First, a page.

'Tines of Stars Unfurled' is a bookend to Tim Rogers’ classic solo debut of ‘99 What Rhymes With Cars and Girls, marking the welcome return of his fiddle-and-squeezebox country-blues compadres The Twin Set, and the (slightly more temperate) barstool yarn-spinner’s perspective that made the You Am I frontman ARIA’s Best Male Artist 23 years ago.
At a point in time, if you were to hear the word ‘line’ and Tim Rogers in the same sentence, your mind would immediately race to the revered Aussie artist getting loaded in dingy backrooms of inner-city Melbourne venues. Now, many years later, it evokes the imagery of a slew of people ‘line-dancing’ at the Kentucky State Fair.
Yes, that’s right, Tim Rogers has gone country. And when I say that, I don’t mean he’s gone out West to pursue the ‘new sound’, I mean he’s gone full-on, boot-scootin’ country. Sure, it’s a move that will naturally upset You Am I purists who were hoping Rogers’ newest offering would be a rehash of the group’s iconic 90’s punk rock sound, but for the loyalists who have kept tabs on every nuance of the artists’ career, it’s a reinvention that’s been a long time coming.
Keep up with the latest music news, festivals, interviews and reviews here.
This is not to say that Rogers hasn’t successfully reinvented his sound previously. If anything, it’s been quite the opposite, with fans still regarding his debut release with The Twin Set ‘What Rhymes With Cars and Girls?’ as one of Roger’s most powerful collections of work to date. This is a sentiment felt by many, Rogers not being one of them, with his newest album ‘Tines of Stars Unfurled’ (yes, that rhymes with ‘cars’ and ‘girls’) offering up addendums to some of the songs on the now iconic ‘99 debut.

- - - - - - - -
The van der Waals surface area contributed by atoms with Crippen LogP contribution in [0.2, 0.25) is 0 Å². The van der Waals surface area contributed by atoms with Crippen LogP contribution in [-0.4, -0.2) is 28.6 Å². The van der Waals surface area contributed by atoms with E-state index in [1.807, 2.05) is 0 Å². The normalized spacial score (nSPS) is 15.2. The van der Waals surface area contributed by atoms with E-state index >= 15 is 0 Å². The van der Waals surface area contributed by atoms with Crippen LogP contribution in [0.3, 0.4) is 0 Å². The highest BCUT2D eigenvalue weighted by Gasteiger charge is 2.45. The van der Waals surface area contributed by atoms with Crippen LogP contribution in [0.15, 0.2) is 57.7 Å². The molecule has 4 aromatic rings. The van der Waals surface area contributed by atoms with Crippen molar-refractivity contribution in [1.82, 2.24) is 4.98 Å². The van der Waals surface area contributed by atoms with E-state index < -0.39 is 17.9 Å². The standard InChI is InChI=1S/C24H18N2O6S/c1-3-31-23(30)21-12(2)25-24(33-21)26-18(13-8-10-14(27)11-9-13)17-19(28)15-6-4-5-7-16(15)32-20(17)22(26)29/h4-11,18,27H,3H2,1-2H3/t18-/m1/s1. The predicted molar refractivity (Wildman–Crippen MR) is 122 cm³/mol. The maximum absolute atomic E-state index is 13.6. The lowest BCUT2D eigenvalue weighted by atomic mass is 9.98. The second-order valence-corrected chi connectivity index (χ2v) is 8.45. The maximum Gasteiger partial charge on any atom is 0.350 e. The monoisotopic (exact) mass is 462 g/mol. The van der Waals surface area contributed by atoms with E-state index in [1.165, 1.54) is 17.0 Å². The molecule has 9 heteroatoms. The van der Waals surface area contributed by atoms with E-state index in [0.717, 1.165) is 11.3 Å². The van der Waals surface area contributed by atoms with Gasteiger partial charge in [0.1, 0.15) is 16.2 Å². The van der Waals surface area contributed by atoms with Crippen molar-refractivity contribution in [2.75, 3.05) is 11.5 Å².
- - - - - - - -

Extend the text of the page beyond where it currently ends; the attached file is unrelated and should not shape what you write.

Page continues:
Having stated that some of the pre-existing songs “no longer [rang] true”, Rogers decided to deliver new and reimagined takes on the old classics, offering up home truths (and at times rebuttals) from the perspective of the same songwriter 20 years on. This isn’t always pretty, but what journey of self-discovery is?
1999’s ‘I Left My Heart All Over The Place’, in which Rogers famously pens to a lover about trying to make himself better but still being a “sorry sack of shit”, evolves into the incredibly evocative ‘Left My Heart’, in which a now sober Rogers reflects on his years of partying only to resolve that “the money saved on powder, piss and pills” was only “doubled down on meds for his ills.” In another stark moment, the painstakingly honest ‘A Quiet Anniversary’, sees Rogers singing with candour about the happy relationship depicted in ‘Happy Anniversary’ gradually diminishing, leaving the songwriter with aching grief as he deals with solitude on their anniversary.
Presented with the wisdom of a hardened barfly; the wit of John Prine and the vulnerability of an AA meeting, Rogers’ newest release conveys more than just a stylistic reinvention, instead feeling like the debut of a whole new Rogers entirely. The big difference is, this time around he’s dropped the cool guy schtick…and the results have never been cooler.
Label: Virgin Music
Release date: 24/02/2023